2012. május 24., csütörtök

Czechoslovak Journey - Graeme Bell and his Dixieland Jazz Band LP 1973 / Digital transfer, noise cleaning and mixed, at Audio Design Studio Home Sound Recording Studio made 2012 th.



1) Czechosuovak Journey (G. Bell) 2:40
2) DaUas Blues (H. A. Wand) 3: 10
3) Panama Rag (W. H. Tyers) 3: 10
4) Riverside Blues (J. ‘King’ Oliver) 3: 10
5) Just Gone (J. ‘King’ Oliver - B. Johnson) 3: 15
6) When the Saints Go Marchin’ In (Trad.) 3:00


1) Fidgety Feet (N. La Rocca - L. Shields) 2:55
2) Walking Wenceslas Square (R. Bell) 3:05
3) Baum’ the Jack (S. Williams) 2:55
4) Organ Grinder (C. Williams) 3: 15
5) Get It Fixed (K. Rena) 3:20
6) I Wish I Could Shimmy Like
My Sister Kate (A. J. Piron) 3:20

Graeme Bell & his Dixieland Jazz Band

GRAEME BELL - lader, piano
DON “PIXIE” ROBERTS - clarinet
ROGER BELL - vocal (1/2, 11/3, 6), cornet
ADRIAN “ADE” MONSBOURGH - vocal (1/6, 11/4),
JACK VARNEY - banjo trombone, clarinet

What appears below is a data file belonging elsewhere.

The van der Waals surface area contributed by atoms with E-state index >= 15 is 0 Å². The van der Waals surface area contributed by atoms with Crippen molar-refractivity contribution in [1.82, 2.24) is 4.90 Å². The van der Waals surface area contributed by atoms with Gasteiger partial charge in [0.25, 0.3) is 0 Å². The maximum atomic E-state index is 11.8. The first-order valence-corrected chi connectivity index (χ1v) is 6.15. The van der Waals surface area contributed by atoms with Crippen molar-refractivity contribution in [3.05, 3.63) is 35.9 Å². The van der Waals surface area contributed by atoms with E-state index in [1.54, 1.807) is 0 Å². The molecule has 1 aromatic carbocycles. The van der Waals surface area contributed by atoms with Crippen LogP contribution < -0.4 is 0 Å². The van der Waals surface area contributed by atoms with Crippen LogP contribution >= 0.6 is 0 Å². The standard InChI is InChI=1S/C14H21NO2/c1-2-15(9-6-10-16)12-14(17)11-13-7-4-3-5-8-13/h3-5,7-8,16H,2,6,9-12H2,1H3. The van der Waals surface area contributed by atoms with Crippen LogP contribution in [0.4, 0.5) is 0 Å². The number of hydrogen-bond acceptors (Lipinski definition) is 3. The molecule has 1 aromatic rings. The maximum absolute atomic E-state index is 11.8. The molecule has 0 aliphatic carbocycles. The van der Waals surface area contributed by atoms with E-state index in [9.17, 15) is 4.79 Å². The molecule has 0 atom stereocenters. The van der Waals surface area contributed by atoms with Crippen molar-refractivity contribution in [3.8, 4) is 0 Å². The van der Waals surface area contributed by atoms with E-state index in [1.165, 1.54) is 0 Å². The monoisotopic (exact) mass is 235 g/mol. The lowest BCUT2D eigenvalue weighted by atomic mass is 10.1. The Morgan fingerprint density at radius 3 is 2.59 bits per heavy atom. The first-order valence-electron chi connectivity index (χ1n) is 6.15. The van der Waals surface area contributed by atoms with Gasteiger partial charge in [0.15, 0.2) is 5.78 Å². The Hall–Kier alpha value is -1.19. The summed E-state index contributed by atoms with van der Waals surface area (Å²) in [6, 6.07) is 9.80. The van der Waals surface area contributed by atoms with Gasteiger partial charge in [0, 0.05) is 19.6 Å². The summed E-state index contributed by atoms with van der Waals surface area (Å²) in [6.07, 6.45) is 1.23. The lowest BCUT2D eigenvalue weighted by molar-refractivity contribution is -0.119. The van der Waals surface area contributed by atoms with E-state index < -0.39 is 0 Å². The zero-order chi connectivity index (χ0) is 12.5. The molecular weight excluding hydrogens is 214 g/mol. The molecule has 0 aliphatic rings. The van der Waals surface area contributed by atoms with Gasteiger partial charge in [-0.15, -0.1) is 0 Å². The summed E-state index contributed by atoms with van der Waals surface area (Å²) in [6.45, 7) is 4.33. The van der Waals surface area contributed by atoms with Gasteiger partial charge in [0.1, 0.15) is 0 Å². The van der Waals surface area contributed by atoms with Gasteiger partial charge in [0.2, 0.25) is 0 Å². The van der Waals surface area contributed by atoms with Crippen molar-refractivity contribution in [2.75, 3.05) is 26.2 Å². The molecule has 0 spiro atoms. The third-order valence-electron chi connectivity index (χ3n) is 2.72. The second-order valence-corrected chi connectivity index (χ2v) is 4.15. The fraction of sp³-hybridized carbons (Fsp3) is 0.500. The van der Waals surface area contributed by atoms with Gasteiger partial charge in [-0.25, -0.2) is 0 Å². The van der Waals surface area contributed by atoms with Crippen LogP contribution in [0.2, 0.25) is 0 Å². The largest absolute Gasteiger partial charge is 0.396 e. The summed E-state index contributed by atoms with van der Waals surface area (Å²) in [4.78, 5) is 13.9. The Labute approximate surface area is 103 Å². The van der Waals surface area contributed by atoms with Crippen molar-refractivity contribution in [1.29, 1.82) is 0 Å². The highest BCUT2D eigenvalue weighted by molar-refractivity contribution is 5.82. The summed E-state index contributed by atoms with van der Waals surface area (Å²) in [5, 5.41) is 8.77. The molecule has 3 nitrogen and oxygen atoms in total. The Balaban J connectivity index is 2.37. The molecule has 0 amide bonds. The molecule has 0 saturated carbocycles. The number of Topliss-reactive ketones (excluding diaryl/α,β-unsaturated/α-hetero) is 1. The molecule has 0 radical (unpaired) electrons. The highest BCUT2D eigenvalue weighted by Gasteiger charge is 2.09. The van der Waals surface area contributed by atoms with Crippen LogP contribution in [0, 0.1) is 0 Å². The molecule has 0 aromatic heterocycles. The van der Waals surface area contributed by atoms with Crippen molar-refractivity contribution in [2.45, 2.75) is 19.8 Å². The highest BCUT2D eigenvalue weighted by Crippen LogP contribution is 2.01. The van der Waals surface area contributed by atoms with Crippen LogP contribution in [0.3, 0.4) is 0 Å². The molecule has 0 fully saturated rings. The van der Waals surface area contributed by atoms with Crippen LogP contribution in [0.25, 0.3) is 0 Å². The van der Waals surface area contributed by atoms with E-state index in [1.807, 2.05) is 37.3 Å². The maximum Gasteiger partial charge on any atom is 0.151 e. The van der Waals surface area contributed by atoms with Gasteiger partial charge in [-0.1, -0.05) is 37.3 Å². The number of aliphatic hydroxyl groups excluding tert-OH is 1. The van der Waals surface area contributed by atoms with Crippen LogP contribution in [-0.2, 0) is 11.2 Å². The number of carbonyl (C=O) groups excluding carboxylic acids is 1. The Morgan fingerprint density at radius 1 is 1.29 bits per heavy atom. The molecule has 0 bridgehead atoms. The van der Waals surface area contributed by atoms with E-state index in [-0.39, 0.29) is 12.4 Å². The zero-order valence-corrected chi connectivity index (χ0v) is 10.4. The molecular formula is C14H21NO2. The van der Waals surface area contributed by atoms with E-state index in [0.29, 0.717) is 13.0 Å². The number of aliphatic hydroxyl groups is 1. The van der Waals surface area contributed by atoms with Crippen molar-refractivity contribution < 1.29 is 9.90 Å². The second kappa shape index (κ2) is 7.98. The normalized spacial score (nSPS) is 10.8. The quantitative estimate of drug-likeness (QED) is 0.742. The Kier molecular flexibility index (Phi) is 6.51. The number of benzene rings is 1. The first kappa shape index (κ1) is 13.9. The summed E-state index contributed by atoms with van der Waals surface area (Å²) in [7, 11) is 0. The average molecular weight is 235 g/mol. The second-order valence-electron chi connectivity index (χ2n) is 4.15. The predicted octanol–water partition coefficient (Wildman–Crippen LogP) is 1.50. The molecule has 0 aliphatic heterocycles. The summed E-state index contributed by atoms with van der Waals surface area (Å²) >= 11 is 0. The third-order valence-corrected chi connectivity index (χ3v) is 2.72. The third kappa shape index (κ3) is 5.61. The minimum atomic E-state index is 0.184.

ON APRIL 9th, 1973 (by Frantilek Burda)

RUSS MURPHY - drums 
Cover design © Zdenék Ziegler 1973
Liner notes © Zbynék Mácha 1973


Soon atter post-war Europe had got rid ot blackouts and lit up its streets, it began to take a lively interest in what had happened overseas in the jazz scene. There was no laek ot attractive points. Swing music had evolved into a broad stream ot dance and Pop music, modern jazz had made its début on New York’s 52nd Street, and a seetion ot the jazz public, and jazz pertormers as well, had started re-discovering the artistic values ot historical jazz relegated tormerly to a secondary position by other jazz developrnents.
The revivalist movement became an integral part ot the advance ot jazz music. The initial steps were made in the late thirties and early torties by several American and European writers and reviewers who began to concentrate on popularising the original New Orleans and Chicago jazz, as well as Atro-American tolk music whieh gave birth to jazz at the turn ot the ceptury. Old gramophone records turnished documentary evidence, and trantic search started tor the jazz veterans who had nursed jazz trom its cradle. The heritage was taken up by groups ot young white musicians on the West coast ot the USA, in Australia, and tinally also in Europe. Europe’s most etteetive stimulant in that respeet was Australia’s revivalist-type jazz, as pertormed by Graeme Bell and his Dixieland Jazz Band on their 1947—1948 tour.